Purpose: Reflecting on the new ACRL Framework, a deficiency was observed in literature on the assessment of information literacy instruction in chat reference. An evaluation of recent chat transactions was undertaken and the purpose of the study was twofold. The purpose of this study is to discover if and how librarians were teaching information literacy skills in chat reference transactions and identify best practices to develop training and resources. Design/methodology/approach: To start, a literature review was performed to identify current industry standards. A rubric, influenced by the ACRL Framework, was developed to evaluate chat transactions from one semester. Results from the assessment were compiled and interpreted to determine current practices. Findings: This study identified the necessity of balancing customer service and instruction to manage student expectations and encourage successful chats. Best practices and strategies that librarians can use to provide a well-rounded service were culled for the development of training and resources. Originality/value: Reference assumes a large portion of the services that academic librarians provide to students. As technology advances, librarians are relying on virtual platforms, including chat reference, as convenient and useful tools to provide reference services to the academic community. While face-to-face reference encourages information literacy instruction, it is challenging to perform the same instruction in a virtual setting where expectations are based on retail models. With the growing use of virtual services, evaluating the success of chat reference based on industry standards is imperative.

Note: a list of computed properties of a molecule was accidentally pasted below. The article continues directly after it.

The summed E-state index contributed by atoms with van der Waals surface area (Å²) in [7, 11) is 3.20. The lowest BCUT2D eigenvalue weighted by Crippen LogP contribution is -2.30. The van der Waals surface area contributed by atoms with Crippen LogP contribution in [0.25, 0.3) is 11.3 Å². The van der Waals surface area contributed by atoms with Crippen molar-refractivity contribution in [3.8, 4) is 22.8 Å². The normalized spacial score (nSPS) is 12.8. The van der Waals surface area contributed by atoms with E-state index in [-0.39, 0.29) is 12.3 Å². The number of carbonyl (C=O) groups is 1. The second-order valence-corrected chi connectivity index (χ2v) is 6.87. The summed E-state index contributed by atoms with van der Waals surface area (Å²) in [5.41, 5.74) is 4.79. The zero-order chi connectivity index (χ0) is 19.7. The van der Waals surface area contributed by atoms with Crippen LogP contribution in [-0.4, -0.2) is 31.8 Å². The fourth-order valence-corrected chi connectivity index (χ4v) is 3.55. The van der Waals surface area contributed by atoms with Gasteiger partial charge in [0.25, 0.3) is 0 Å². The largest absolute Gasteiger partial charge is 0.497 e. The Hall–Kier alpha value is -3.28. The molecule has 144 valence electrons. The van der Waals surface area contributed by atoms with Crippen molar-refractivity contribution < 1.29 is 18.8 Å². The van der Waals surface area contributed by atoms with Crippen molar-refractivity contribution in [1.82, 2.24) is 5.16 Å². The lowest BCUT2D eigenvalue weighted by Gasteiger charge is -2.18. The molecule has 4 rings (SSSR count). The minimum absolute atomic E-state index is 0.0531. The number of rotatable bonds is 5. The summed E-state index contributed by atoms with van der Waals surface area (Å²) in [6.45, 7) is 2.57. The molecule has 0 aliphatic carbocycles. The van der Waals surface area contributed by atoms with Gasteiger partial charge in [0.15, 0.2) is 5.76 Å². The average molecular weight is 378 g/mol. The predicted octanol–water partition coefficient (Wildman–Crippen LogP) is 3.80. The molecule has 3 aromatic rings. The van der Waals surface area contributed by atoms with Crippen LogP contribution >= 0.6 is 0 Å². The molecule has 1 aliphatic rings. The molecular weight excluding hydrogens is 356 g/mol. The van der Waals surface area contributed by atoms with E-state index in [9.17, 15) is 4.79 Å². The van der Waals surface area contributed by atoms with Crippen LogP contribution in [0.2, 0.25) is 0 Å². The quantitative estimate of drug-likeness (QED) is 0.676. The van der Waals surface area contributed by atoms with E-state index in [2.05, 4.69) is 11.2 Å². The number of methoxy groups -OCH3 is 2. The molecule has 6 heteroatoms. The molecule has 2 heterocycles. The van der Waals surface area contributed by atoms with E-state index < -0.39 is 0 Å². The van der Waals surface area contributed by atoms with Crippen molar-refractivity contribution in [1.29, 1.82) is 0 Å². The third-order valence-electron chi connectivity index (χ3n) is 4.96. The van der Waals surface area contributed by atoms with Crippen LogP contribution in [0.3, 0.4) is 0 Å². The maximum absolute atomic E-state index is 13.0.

All Science Journal Classification (ASJC) codes
- Library and Information Sciences
- ACRL framework
- Customer service
- Information literacy
- Virtual reference